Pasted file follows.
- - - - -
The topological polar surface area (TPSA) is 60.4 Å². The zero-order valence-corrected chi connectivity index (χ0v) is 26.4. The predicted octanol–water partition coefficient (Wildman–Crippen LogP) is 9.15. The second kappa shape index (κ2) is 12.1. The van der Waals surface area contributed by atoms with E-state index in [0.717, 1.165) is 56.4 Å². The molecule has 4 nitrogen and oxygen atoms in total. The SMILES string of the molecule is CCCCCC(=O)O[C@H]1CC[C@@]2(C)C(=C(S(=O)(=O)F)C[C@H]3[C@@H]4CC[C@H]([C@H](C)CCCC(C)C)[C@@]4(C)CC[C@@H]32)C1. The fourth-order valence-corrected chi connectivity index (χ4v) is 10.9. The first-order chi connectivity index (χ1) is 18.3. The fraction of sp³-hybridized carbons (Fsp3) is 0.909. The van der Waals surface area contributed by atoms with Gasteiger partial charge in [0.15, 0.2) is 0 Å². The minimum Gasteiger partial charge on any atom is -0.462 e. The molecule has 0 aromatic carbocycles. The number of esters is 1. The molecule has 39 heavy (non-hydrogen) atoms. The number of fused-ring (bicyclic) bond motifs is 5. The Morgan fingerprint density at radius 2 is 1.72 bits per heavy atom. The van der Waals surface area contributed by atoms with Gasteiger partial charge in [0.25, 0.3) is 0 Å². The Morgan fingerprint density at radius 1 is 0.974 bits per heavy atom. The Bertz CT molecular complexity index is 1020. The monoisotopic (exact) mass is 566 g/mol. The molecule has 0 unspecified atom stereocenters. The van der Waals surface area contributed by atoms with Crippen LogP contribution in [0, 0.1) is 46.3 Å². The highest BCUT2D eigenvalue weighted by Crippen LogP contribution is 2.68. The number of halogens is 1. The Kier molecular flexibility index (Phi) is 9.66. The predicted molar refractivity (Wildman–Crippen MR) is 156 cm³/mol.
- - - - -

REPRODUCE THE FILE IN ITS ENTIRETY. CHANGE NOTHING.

The topological polar surface area (TPSA) is 60.4 Å². The zero-order valence-corrected chi connectivity index (χ0v) is 26.4. The predicted octanol–water partition coefficient (Wildman–Crippen LogP) is 9.15. The second kappa shape index (κ2) is 12.1. The van der Waals surface area contributed by atoms with E-state index in [0.717, 1.165) is 56.4 Å². The molecule has 4 nitrogen and oxygen atoms in total. The SMILES string of the molecule is CCCCCC(=O)O[C@H]1CC[C@@]2(C)C(=C(S(=O)(=O)F)C[C@H]3[C@@H]4CC[C@H]([C@H](C)CCCC(C)C)[C@@]4(C)CC[C@@H]32)C1. The fourth-order valence-corrected chi connectivity index (χ4v) is 10.9. The first-order chi connectivity index (χ1) is 18.3. The fraction of sp³-hybridized carbons (Fsp3) is 0.909. The van der Waals surface area contributed by atoms with Gasteiger partial charge in [0.15, 0.2) is 0 Å². The minimum Gasteiger partial charge on any atom is -0.462 e. The molecule has 0 aromatic carbocycles. The number of esters is 1. The molecule has 39 heavy (non-hydrogen) atoms. The number of fused-ring (bicyclic) bond motifs is 5. The Morgan fingerprint density at radius 2 is 1.72 bits per heavy atom. The van der Waals surface area contributed by atoms with Gasteiger partial charge in [0.25, 0.3) is 0 Å². The Morgan fingerprint density at radius 1 is 0.974 bits per heavy atom. The Bertz CT molecular complexity index is 1020. The monoisotopic (exact) mass is 566 g/mol. The molecule has 0 unspecified atom stereocenters. The van der Waals surface area contributed by atoms with Crippen LogP contribution in [0, 0.1) is 46.3 Å². The highest BCUT2D eigenvalue weighted by Crippen LogP contribution is 2.68. The number of halogens is 1. The Kier molecular flexibility index (Phi) is 9.66. The predicted molar refractivity (Wildman–Crippen MR) is 156 cm³/mol.